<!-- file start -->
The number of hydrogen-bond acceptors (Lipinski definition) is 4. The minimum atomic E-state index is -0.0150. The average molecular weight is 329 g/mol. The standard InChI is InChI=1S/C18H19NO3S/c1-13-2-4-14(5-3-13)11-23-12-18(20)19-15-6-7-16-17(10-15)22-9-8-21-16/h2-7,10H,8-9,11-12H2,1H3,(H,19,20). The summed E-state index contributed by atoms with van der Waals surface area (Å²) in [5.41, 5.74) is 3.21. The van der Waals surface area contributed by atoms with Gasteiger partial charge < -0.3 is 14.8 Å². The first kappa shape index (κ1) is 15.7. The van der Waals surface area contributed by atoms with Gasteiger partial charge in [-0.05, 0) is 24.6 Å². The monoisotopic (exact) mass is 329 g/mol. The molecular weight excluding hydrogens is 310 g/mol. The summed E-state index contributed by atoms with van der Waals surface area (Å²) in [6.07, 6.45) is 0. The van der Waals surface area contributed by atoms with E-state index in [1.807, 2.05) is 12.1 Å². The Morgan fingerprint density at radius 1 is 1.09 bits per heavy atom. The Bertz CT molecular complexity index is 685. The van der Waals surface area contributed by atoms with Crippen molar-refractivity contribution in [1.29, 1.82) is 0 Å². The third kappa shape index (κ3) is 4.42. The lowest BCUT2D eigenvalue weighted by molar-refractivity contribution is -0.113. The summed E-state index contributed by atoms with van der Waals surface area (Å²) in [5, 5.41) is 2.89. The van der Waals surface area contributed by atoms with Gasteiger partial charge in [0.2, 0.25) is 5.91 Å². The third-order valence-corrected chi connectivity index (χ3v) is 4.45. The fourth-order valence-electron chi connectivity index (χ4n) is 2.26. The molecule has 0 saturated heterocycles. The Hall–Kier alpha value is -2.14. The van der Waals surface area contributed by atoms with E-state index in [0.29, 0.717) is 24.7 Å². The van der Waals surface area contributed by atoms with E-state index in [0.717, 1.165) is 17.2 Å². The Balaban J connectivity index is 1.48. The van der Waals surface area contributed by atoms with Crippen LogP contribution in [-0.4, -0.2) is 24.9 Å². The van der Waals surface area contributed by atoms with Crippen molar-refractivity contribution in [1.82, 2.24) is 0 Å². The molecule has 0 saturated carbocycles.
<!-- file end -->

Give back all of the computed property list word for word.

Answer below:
The number of hydrogen-bond acceptors (Lipinski definition) is 4. The minimum atomic E-state index is -0.0150. The average molecular weight is 329 g/mol. The standard InChI is InChI=1S/C18H19NO3S/c1-13-2-4-14(5-3-13)11-23-12-18(20)19-15-6-7-16-17(10-15)22-9-8-21-16/h2-7,10H,8-9,11-12H2,1H3,(H,19,20). The summed E-state index contributed by atoms with van der Waals surface area (Å²) in [5.41, 5.74) is 3.21. The van der Waals surface area contributed by atoms with Gasteiger partial charge < -0.3 is 14.8 Å². The first kappa shape index (κ1) is 15.7. The van der Waals surface area contributed by atoms with Gasteiger partial charge in [-0.05, 0) is 24.6 Å². The monoisotopic (exact) mass is 329 g/mol. The molecular weight excluding hydrogens is 310 g/mol. The summed E-state index contributed by atoms with van der Waals surface area (Å²) in [6.07, 6.45) is 0. The van der Waals surface area contributed by atoms with E-state index in [1.807, 2.05) is 12.1 Å². The Morgan fingerprint density at radius 1 is 1.09 bits per heavy atom. The Bertz CT molecular complexity index is 685. The van der Waals surface area contributed by atoms with Crippen molar-refractivity contribution in [1.29, 1.82) is 0 Å². The third kappa shape index (κ3) is 4.42. The lowest BCUT2D eigenvalue weighted by molar-refractivity contribution is -0.113. The summed E-state index contributed by atoms with van der Waals surface area (Å²) in [5, 5.41) is 2.89. The van der Waals surface area contributed by atoms with Gasteiger partial charge in [0.2, 0.25) is 5.91 Å². The third-order valence-corrected chi connectivity index (χ3v) is 4.45. The fourth-order valence-electron chi connectivity index (χ4n) is 2.26. The molecule has 0 saturated heterocycles. The Hall–Kier alpha value is -2.14. The van der Waals surface area contributed by atoms with E-state index in [0.29, 0.717) is 24.7 Å². The van der Waals surface area contributed by atoms with E-state index in [0.717, 1.165) is 17.2 Å². The Balaban J connectivity index is 1.48. The van der Waals surface area contributed by atoms with Crippen LogP contribution in [-0.4, -0.2) is 24.9 Å². The van der Waals surface area contributed by atoms with Crippen molar-refractivity contribution in [1.82, 2.24) is 0 Å². The molecule has 0 saturated carbocycles.